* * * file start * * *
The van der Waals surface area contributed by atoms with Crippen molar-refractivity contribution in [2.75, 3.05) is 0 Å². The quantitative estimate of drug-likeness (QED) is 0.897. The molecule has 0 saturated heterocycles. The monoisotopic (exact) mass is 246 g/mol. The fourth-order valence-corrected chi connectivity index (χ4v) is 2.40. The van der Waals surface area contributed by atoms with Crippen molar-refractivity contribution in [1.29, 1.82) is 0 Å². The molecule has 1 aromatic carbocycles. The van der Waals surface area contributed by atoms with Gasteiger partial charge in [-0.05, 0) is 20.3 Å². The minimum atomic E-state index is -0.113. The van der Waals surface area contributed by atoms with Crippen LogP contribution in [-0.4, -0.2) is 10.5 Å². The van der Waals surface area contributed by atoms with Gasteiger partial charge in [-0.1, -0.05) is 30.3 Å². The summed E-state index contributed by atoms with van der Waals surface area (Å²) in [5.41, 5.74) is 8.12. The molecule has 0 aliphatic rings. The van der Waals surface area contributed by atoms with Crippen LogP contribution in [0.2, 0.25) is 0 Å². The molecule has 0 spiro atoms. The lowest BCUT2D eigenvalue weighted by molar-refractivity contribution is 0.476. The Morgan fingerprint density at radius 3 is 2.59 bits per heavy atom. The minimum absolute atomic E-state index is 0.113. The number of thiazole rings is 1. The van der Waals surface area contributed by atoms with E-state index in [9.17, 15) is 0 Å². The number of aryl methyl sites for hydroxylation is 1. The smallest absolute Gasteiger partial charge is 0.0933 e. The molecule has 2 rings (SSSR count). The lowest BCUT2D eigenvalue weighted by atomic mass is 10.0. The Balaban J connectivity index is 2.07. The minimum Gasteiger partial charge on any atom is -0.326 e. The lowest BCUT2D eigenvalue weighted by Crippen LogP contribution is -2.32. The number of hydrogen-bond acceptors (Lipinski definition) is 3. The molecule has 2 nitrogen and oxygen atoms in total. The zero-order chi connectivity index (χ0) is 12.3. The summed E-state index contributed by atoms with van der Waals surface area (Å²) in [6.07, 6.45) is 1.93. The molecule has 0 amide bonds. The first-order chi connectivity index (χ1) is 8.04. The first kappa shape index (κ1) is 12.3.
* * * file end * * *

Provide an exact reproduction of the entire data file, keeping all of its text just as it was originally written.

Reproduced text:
The van der Waals surface area contributed by atoms with Crippen molar-refractivity contribution in [2.75, 3.05) is 0 Å². The quantitative estimate of drug-likeness (QED) is 0.897. The molecule has 0 saturated heterocycles. The monoisotopic (exact) mass is 246 g/mol. The fourth-order valence-corrected chi connectivity index (χ4v) is 2.40. The van der Waals surface area contributed by atoms with Crippen molar-refractivity contribution in [1.29, 1.82) is 0 Å². The molecule has 1 aromatic carbocycles. The van der Waals surface area contributed by atoms with Gasteiger partial charge in [-0.05, 0) is 20.3 Å². The minimum atomic E-state index is -0.113. The van der Waals surface area contributed by atoms with Crippen LogP contribution in [-0.4, -0.2) is 10.5 Å². The van der Waals surface area contributed by atoms with Gasteiger partial charge in [-0.1, -0.05) is 30.3 Å². The summed E-state index contributed by atoms with van der Waals surface area (Å²) in [5.41, 5.74) is 8.12. The molecule has 0 aliphatic rings. The van der Waals surface area contributed by atoms with Crippen LogP contribution in [0.2, 0.25) is 0 Å². The molecule has 0 spiro atoms. The lowest BCUT2D eigenvalue weighted by molar-refractivity contribution is 0.476. The Morgan fingerprint density at radius 3 is 2.59 bits per heavy atom. The minimum absolute atomic E-state index is 0.113. The number of thiazole rings is 1. The van der Waals surface area contributed by atoms with E-state index in [9.17, 15) is 0 Å². The number of aryl methyl sites for hydroxylation is 1. The smallest absolute Gasteiger partial charge is 0.0933 e. The molecule has 2 rings (SSSR count). The lowest BCUT2D eigenvalue weighted by atomic mass is 10.0. The Balaban J connectivity index is 2.07. The minimum Gasteiger partial charge on any atom is -0.326 e. The lowest BCUT2D eigenvalue weighted by Crippen LogP contribution is -2.32. The number of hydrogen-bond acceptors (Lipinski definition) is 3. The molecule has 2 nitrogen and oxygen atoms in total. The zero-order chi connectivity index (χ0) is 12.3. The summed E-state index contributed by atoms with van der Waals surface area (Å²) in [6.07, 6.45) is 1.93. The molecule has 0 amide bonds. The first-order chi connectivity index (χ1) is 8.04. The first kappa shape index (κ1) is 12.3.